During the era of Prohibition in the United States, Federal Agent Eliot Ness sets out to stop ruthless Chicago gangster Al Capone, and because of rampant corruption, assembles a small, hand-picked team to help him.
Brian De Palma
Robert De Niro
Based upon a real-life story that happened in the early seventies in which the Chase Manhattan Bank in Gravesend, Brooklyn, was held siege by a bank robber determined to steal enough money for his wife (a trans woman) to undergo a sex change operation. On a hot summer afternoon, the First Savings Bank of Brooklyn is held up by Sonny and Sal, two down-and-out characters. Although the bank manager and female tellers agree not to interfere with the robbery, Sonny finds that there's actually nothing much to steal, as most of the cash has been picked up for the day. Sonny then gets an unexpected phone call from Police Captain Moretti, who tells him the place is surrounded by the city's entire police force. Having few options under the circumstances, Sonny nervously bargains with Moretti, demanding safe escort to the airport and a plane out of the country in return for the bank employees' safety.Written by
The film's dialogue is mostly improvised, while completely honoring the structure of the original screenplay. After rehearsing for three weeks with his cast, Sidney Lumet took the improvisations from those rehearsals and made that the official screenplay. See more »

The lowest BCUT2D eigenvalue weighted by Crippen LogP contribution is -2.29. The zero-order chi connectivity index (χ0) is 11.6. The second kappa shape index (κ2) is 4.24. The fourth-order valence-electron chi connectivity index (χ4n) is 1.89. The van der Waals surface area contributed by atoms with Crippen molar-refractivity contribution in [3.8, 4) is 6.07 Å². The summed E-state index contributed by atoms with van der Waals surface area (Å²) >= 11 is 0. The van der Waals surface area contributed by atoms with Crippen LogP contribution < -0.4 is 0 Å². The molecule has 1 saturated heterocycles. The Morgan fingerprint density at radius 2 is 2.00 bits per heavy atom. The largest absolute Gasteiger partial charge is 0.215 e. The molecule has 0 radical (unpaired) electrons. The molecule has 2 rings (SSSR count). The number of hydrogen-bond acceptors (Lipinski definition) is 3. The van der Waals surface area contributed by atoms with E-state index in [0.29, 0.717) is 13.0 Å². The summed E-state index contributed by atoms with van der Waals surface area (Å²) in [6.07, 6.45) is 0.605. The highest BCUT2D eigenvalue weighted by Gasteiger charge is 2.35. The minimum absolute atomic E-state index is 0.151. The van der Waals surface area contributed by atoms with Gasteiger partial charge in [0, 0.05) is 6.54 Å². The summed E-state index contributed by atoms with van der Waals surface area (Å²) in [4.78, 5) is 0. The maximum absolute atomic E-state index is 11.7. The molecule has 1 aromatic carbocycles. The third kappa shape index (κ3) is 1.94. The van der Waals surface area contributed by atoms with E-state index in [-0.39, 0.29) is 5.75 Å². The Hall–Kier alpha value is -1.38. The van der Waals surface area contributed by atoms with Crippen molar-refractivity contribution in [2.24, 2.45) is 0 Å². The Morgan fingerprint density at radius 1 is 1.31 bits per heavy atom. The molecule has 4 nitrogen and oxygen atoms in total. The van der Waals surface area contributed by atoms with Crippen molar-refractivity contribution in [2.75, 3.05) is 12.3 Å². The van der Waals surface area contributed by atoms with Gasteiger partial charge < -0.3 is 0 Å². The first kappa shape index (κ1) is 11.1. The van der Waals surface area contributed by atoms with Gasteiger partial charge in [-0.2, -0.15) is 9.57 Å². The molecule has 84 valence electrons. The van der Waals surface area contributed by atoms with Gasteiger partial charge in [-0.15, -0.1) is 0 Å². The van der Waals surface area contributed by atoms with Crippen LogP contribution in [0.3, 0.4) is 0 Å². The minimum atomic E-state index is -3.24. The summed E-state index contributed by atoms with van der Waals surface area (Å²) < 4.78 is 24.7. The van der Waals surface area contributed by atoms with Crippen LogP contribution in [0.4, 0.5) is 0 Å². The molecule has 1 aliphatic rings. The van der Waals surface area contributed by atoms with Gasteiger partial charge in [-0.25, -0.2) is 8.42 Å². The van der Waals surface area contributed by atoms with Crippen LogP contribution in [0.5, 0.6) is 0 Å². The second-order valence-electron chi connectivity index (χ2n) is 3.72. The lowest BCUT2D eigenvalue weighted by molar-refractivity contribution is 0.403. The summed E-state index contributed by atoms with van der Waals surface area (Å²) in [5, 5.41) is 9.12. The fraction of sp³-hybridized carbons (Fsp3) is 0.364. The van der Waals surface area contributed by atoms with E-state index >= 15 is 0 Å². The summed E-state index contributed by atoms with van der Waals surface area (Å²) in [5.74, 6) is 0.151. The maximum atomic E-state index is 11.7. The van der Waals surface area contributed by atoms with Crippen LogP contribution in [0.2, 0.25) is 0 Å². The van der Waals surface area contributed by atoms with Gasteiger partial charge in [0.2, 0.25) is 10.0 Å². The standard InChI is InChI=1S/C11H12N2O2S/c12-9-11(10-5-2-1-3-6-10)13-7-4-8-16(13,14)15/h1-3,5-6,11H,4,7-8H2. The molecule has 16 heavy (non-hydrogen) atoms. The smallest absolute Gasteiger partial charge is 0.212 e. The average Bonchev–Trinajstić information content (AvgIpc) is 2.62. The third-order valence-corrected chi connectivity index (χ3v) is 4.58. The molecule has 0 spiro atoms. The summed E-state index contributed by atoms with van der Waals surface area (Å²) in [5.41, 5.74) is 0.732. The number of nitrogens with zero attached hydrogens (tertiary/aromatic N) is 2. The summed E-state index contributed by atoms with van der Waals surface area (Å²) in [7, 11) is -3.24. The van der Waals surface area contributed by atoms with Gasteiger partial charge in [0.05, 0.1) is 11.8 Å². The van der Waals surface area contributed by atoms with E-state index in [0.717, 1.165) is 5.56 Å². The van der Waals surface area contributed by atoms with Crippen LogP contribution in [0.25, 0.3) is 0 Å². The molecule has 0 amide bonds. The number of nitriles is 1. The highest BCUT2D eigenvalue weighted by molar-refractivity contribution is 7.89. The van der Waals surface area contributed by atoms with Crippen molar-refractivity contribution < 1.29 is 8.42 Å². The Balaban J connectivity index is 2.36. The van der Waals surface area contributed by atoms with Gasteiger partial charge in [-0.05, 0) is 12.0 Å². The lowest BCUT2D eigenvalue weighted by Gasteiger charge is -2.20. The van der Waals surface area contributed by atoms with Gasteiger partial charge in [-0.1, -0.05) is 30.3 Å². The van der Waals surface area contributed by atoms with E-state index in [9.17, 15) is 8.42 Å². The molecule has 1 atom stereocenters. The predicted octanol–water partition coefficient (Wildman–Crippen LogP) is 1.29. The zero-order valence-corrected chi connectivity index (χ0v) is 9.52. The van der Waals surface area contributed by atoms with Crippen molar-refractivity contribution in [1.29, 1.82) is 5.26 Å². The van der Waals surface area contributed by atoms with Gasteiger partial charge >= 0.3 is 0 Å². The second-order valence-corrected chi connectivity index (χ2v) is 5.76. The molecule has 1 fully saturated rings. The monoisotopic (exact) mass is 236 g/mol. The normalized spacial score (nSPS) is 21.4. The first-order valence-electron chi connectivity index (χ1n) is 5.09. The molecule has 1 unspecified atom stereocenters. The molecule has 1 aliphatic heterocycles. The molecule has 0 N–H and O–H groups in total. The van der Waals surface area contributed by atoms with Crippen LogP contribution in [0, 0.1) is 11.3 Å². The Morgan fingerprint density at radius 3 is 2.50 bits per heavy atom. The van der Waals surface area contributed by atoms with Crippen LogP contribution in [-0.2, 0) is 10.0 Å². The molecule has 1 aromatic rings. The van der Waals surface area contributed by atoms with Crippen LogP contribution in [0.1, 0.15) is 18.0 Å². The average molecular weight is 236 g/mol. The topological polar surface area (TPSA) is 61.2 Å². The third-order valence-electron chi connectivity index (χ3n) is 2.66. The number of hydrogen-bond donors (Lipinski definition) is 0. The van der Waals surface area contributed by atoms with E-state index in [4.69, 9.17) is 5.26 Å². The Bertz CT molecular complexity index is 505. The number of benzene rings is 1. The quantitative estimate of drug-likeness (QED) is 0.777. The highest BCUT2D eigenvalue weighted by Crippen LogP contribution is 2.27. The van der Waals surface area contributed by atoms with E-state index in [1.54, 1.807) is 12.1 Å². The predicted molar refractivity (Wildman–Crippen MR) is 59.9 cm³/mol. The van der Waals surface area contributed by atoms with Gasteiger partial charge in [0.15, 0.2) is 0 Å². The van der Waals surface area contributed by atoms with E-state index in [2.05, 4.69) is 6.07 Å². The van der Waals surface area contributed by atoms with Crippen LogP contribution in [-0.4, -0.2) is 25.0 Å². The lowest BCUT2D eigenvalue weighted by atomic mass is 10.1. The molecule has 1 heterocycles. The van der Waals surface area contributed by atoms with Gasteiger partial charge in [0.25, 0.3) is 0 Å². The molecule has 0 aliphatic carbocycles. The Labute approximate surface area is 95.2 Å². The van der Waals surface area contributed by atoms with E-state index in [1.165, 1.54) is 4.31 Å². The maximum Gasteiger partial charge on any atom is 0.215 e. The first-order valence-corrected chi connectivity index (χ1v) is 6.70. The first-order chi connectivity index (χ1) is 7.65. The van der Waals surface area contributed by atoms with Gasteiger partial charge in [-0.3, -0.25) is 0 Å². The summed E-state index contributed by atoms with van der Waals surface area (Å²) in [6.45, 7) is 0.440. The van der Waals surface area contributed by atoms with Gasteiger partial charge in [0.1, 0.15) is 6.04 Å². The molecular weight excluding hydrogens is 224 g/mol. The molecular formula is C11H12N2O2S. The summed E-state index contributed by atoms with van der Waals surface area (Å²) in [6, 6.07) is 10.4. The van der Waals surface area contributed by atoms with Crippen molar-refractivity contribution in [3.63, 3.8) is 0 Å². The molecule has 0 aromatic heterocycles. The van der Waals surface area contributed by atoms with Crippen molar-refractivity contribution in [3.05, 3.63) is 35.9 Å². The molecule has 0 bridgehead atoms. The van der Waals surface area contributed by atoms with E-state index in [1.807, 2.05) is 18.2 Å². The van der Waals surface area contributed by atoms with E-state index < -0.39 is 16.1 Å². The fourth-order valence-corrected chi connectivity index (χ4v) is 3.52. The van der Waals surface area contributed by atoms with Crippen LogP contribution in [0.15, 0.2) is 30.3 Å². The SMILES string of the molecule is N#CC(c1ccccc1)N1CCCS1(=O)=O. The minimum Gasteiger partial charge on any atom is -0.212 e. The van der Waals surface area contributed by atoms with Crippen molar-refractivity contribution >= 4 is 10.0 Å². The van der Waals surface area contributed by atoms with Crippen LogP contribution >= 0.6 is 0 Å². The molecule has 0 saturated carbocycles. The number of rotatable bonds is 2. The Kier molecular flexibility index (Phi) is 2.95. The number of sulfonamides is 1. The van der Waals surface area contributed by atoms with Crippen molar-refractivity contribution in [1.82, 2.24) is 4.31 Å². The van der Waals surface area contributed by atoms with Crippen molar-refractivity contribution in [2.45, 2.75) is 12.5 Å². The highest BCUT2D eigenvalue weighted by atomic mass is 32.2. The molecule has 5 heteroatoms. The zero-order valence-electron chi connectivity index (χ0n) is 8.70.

When Sonny is having the tellers empty the money from the cash drawers, one of the teller's name signs says "Maria Sandora." When the telephone rings and the scene cuts to the manager and back to the tellers, the sign has disappeared. After the camera cuts to a different view of Sonny and the tellers walking to the next window, the sign is no longer where it was but is now located at this next teller window. After this, as the camera angles cut back and forth, the scene was obviously filmed at different times because the items on top of the counter are in different order and do not always appear in all shots. See more »
Anybody got a cigarette?
Yeah, I do - Sylvia, you don't smoke!
You don't smoke?
Why do you wanna start now?
I'm scared to death, that's why. What, you don't smoke?
I don't want the cancer.
Oh, my God.
[...] See more »
Opening credits prologue: What you are about to see is true - It happened in Brooklyn, New York on August 22, 1972. See more »
Recent DVD release replaces the old Warner Bros. logo at the beginning with the newer WB/AOL logo. See more »
Finally, a 'great' 70's film that lives up to the hype
Being such a big movie fan, I discovered there were still many "great" films, especially from the 70's, I haven't seen yet. "Love Story," "The Way We Were," "Straw Dogs" and more, I check them out and they're all overrated tripe.
I was hoping "Dog Day Afternoon" wouldn't fall into that category, and it hasn't. It's actually a very gripping tale and filmed just beautifully, and casted even better. Al Pacino of course is great, and even though he does walk a little close to the "overacting" line (a line he crosses throughout his entire career to some degree) he just stays safe here.
Charles Durning was excellent as the head cop trying to keep things cool, and the scene with him and Pacino simply bickering back and forth is priceless. When the FBI take over at one point, he pretty much disappears for the rest of the movie and it's very noticeable.
This was actually filmed just blocks from where I grew up in Brooklyn so that's another reason I always wanted to see it. I'm shocked this hasn't been on the list for potential remakes, another decent movie ready to be ruined by today's Hollywood.
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